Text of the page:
With thousands invested, and their reputation on the line, Aoki-san and the Revolution crew charged the competition in the first event they could. In its shakedown runs at the '08 Tsukuba Super Battle (in rough weather), it completed the circuit in 56.094 seconds--fast enough to beat every other FR machine in competition, and finish Second overall, less than one second off the First Place spot. With the '09 Tsukuba season kicking off, will the Revolution crew be able to improve their FD's time by a mere .744 seconds, to topple a record thought by many to stand for years to come? You know where we're placing our bets!
Mazda FD3S RX-7
Hometown: Land Of The Rising Sun
Occupation: Building, Tuning And Racing Everything Rotary
Hobbies: DDR, Rock Band, Wii Fit, Billy Blanks Instructional Video
Build time: Two Years
Quote: "We are the gods of dance dance revolution!!"
Output: 538 HP
Engine: Garage Revolution cross porting, three-piece apex seals, 50mm exhaust manifold, 80mm front pipe, 80mm full titanium exhaust, custom airbox, custom cooling ducts for turbine; HKS T04Z turbo, GT-2 external wastegate, air filter; ARC V-mounted intercooler and radiator, oil cooler, differential cooler; Trust BOV; NGK plugs; Wako Technical plug wires; Sard FPR; Bosch fuel pumps (2), 850cc/min primary fuel injectors (2), 850cc/min (2) and 800cc/min (2) secondary injectors; MoTeC M2R ECU, boost control solenoid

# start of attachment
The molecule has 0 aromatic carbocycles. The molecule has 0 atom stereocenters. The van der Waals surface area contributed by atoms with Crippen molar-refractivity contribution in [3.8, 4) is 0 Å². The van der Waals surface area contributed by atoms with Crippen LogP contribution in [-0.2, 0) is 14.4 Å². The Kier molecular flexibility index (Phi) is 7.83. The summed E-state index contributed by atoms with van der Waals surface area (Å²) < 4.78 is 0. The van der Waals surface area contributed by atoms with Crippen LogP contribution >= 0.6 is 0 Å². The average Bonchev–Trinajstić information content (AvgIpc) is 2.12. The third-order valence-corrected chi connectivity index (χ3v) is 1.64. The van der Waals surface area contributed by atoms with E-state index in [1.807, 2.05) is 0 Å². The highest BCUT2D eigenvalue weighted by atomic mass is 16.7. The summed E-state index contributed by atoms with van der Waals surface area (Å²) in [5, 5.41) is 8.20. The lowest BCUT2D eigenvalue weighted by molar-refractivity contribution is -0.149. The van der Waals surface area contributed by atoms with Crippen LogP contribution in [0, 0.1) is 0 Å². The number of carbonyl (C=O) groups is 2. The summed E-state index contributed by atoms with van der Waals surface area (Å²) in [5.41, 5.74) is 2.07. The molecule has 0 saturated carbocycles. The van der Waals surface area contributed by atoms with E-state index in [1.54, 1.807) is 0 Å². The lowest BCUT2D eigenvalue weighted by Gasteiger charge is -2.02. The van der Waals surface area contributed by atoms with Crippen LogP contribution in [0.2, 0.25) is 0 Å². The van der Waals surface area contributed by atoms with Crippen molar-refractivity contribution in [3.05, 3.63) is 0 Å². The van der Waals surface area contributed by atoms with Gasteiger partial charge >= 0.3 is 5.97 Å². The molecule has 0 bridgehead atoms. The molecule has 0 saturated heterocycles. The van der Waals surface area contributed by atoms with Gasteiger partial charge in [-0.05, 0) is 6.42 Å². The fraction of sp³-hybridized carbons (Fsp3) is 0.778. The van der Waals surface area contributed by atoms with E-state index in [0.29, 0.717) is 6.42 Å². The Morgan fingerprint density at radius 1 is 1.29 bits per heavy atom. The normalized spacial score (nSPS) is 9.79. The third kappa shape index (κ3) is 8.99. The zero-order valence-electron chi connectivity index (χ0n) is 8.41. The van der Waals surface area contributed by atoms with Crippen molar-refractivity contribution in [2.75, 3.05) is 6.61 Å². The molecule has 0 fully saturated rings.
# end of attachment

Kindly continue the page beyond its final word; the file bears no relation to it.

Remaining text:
Drivetrain: Hewland six-speed sequential transmission; ORC triple-plate clutch, lightweight flywheel; ATS carbon 1.5-way limited slip differential; 3.9 final drive
Suspension: Sprint springs 25 kg/mm (front) 16 kg/mm (rear); Revolution racing-spec dampers, custom front and rear double wishbone suspension, front and rear hubs, blade stabilizer, modified strut towers with strengthening bars, relocated steering column
Wheels/Tires: Volk Racing RE30 18x9.5 (front) 18x10.5 (rear) wheels; Hankook Ventus RSS 265/35 (front) 285/30 (rear) tires
Brakes: Revolution custom carbon brake cooling deflectors; Project Mu six-piston calipers and 355mm two-piece rotors (front), four-piston calipers and 332 mm two-piece rotors (rear), 999 brake pads
Exterior: RE Amemiya-built GT dry carbon fiber widebody: Revolution dry carbon fiber front bumper, rear one-piece bumper and quarter panels, front fenders, sideskirts, front and rear canards, rear diffuser, rear hatch, doors, hood and GT Wing; Craft Square dry carbon fiber side mirrors
Interior: Revolution race-spec chromoly roll cage, dry carbon fiber dash, center console, transmission tunnel and floor, custom gear selector and linkage, shift knob, reverse selector; AP Racing air jack kit, brake bias selector, adjustable pedal box; MoTeC LCD Data logger, telemetry module, intercom system, reverse camera and LCD screen; Odyssey lightweight battery.